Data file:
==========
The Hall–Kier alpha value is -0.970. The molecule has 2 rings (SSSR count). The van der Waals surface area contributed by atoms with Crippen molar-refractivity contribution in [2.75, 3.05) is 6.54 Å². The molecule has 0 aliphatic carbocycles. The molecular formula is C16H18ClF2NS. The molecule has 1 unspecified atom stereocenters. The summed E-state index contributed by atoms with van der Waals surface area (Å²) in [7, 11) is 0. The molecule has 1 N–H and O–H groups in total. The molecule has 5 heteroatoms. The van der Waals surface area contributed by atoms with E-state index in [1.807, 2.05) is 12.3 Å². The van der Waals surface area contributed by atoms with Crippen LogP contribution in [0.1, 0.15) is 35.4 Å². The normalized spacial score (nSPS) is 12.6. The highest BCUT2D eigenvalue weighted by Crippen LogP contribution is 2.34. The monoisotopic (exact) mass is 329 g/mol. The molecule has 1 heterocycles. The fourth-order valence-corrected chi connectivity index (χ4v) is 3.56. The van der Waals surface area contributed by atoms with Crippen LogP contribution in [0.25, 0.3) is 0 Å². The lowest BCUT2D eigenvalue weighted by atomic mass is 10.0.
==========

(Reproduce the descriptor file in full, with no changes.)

The Hall–Kier alpha value is -0.970. The molecule has 2 rings (SSSR count). The van der Waals surface area contributed by atoms with Crippen molar-refractivity contribution in [2.75, 3.05) is 6.54 Å². The molecule has 0 aliphatic carbocycles. The molecular formula is C16H18ClF2NS. The molecule has 1 unspecified atom stereocenters. The summed E-state index contributed by atoms with van der Waals surface area (Å²) in [7, 11) is 0. The molecule has 1 N–H and O–H groups in total. The molecule has 5 heteroatoms. The van der Waals surface area contributed by atoms with E-state index in [1.807, 2.05) is 12.3 Å². The van der Waals surface area contributed by atoms with Crippen LogP contribution in [0.1, 0.15) is 35.4 Å². The normalized spacial score (nSPS) is 12.6. The highest BCUT2D eigenvalue weighted by Crippen LogP contribution is 2.34. The monoisotopic (exact) mass is 329 g/mol. The molecule has 1 heterocycles. The fourth-order valence-corrected chi connectivity index (χ4v) is 3.56. The van der Waals surface area contributed by atoms with Crippen LogP contribution in [0.25, 0.3) is 0 Å². The lowest BCUT2D eigenvalue weighted by atomic mass is 10.0.